One of my favorite ways to celebrate the cross quarter holyday of Lammas is to do a special tarot reading. (Another is to read the excellent novel Lammas Night by Katherine Kurtz, available for Kindle but may be out of print otherwise. More on this below).
But before outlining a Lammas tarot spread for you, a bit of background on this holiday may be useful.
Lammas in Brief
Modern Pagans often use August 1st or 2nd as a date of convenience for Lammas. I prefer the more exact Litha / Equinox midpoint date of when the Sun reaches 15 degrees of Leo. This year that puts the date on August 7 at about 9:30 am, EDT.
The Roman Demeter, goddess of harvest, fertility and agriculture, aka the Greek Ceres, were paid some homage related to Lammas, following the more ancient offerings to the Celtic god Lugh – which is why Lammas is also known as Lughnasadh, which literally means Lugh’s assembly, or a gathering to honor Lugh.
Essentially Lammas recognizes that we reap what we sow on all levels of life, and that some sacrifice is always part of getting what we want, bringing intentions to fruition, and transforming energies from one state or purpose to another.
This is particularly symbolized for the Pagan sabbat with images of wheat and bread. We in the post modern age who are often very disconnected from our agricultural roots might wonder why. Traditionally, Lammas – which falls half way between Summer Solstice / Litha and the Autumnal Equinox / Mabon -- celebrates First Harvests. Grains such as wheat, rye, barley, amaranth, flaxseed, buckwheat, oats, sorghum and spelt were gathered in late July or early August, and used in rituals requesting protection of the rest of the crops harvested before the dark and fallow months of winter.
Stalks of wheat were fashioned into human figures, pentacles and other shapes were used to decorate altars and homes.
Breads baked for Lammas rituals represented the sacrifice of the living grains for the benefit and promise of prosperity of humankind. This is likely where subsequent church authorities decided to usurp the holiday and call it Loaf Mass.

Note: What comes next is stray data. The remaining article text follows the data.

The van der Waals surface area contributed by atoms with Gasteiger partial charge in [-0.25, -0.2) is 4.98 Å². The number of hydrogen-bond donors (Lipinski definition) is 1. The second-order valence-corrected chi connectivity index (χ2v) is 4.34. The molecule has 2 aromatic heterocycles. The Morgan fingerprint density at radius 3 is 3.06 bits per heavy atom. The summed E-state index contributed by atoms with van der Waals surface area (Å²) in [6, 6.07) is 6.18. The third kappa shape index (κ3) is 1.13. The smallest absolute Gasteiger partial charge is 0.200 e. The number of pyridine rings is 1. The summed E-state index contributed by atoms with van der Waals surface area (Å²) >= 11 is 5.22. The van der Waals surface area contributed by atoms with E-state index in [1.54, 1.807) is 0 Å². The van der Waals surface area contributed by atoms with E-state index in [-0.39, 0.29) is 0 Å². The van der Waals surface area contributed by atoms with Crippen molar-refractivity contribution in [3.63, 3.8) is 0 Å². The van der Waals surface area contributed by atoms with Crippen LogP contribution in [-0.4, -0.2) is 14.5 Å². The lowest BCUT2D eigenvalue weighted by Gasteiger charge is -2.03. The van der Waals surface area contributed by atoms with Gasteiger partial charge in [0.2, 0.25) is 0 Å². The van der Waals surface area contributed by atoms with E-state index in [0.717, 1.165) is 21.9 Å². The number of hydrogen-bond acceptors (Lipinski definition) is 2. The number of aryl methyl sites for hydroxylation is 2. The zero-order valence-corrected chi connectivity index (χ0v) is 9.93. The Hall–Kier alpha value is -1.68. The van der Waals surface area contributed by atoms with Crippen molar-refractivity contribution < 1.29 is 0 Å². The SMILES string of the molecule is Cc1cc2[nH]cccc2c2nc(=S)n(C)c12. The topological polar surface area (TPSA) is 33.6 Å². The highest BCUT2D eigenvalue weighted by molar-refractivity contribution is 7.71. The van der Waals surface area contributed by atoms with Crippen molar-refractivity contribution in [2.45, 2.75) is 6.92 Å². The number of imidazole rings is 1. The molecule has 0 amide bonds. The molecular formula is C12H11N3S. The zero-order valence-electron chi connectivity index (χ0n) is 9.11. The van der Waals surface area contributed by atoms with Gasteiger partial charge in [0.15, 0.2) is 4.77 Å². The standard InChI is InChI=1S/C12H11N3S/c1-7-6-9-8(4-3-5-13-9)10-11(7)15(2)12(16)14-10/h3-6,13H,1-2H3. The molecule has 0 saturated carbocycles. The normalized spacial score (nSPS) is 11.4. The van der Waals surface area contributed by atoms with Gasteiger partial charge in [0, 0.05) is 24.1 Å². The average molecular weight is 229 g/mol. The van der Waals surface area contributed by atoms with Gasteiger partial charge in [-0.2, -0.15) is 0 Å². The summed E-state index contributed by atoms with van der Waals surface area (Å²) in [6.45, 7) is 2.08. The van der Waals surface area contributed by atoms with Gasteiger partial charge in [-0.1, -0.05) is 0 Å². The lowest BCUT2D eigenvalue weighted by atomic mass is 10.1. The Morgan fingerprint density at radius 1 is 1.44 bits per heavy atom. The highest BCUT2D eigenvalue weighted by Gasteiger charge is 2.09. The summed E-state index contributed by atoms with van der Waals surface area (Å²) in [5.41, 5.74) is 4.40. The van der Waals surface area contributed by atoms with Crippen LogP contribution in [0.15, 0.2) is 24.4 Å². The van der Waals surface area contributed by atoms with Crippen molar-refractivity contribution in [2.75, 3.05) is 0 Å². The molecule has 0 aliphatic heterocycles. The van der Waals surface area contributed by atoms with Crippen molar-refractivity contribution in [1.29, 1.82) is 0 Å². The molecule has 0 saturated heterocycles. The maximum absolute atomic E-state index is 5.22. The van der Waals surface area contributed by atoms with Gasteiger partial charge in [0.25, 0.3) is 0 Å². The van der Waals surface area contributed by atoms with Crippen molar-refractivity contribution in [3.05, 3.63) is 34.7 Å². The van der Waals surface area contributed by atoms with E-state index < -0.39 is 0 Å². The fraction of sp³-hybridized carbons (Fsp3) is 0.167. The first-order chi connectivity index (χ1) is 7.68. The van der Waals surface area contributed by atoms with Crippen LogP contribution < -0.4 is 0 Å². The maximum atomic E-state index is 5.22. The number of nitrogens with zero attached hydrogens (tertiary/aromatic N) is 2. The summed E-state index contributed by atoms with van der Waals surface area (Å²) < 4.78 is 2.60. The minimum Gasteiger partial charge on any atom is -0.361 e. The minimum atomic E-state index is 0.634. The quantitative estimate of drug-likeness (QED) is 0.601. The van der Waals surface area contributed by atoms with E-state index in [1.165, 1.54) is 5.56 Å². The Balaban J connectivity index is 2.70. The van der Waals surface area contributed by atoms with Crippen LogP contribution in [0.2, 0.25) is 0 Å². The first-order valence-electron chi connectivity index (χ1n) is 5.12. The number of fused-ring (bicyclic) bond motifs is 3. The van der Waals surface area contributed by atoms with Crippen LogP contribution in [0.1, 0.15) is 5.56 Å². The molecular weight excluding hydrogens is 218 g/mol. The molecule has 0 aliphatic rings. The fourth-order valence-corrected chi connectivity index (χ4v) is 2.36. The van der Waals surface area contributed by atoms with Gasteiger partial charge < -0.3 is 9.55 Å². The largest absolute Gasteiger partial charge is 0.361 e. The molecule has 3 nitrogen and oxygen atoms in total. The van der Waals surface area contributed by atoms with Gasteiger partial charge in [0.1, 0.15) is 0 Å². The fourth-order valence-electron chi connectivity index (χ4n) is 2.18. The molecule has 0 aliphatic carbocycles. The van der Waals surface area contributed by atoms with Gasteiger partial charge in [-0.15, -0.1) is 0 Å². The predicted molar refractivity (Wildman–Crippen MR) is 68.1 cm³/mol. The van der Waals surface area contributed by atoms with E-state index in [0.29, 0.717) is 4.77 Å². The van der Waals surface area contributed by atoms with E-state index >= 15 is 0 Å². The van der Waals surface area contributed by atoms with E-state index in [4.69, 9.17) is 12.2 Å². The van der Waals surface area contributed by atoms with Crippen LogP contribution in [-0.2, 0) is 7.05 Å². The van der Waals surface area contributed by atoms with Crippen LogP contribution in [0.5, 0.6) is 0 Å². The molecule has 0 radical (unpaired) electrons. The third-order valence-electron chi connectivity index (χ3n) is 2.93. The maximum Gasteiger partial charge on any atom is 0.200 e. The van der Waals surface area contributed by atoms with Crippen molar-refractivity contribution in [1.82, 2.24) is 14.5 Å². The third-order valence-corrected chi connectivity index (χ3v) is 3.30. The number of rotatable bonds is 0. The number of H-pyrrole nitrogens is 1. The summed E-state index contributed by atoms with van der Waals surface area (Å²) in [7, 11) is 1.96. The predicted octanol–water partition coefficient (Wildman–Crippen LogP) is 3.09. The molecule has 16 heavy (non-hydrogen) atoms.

At the center of this story is the idea that the diverse communities of various occult practices banded together to defeat Hitler’s invasion of England. Much of a witchcraft initiation is detailed in the story, tarot is consulted for some of the most important decisions and timings, and astrology is part of the secret tools of the British intelligence forces. There are clairvoyant rituals described, along with observing and using auras for detecting malevolent intentions.
Although a novel, it has hints of actual occurrences, verifiable British history, as well as serving as a pretty good instruction guide for spiritual warrior work against any tyrant at any time of rising fascism. I can’t believe this hasn’t been made into a movie.
This book is only about $5 now as a Kindle version, which is easy to read on your phone or iPad / iPod touch with the Kindle app.
Now, finally, let’s talk about constructing a spread for a tarot reading for your Lammas observance.
The photo above shows the use of 5 cards in a kind of pyramid layout. The positions of the card walk us through the process of harvest, sacrifice, and transformation with these questions:
Card 1 – What energies are you bringing into the harvest season that you may not be aware of?
Card 2 – What your soul is hoping to harvest?
Card 3 – What you need to sacrifice or make sacred in order to complete the desired harvest?
Card 4 – What will be transformed if it’s a good harvest season?
Card 5 – What you will be called to be grateful for after the harvest?
If you read tarot or oracle cards for yourself, I recommend keeping a journal of your readings. Keep track of your layouts and questions asked, and if you have more than one deck, note which one is used for each reading. Journal about your reflections on the cards that come up, and come back to the readings later to compare your interpretations in the light of how life unfolded for you afterwards.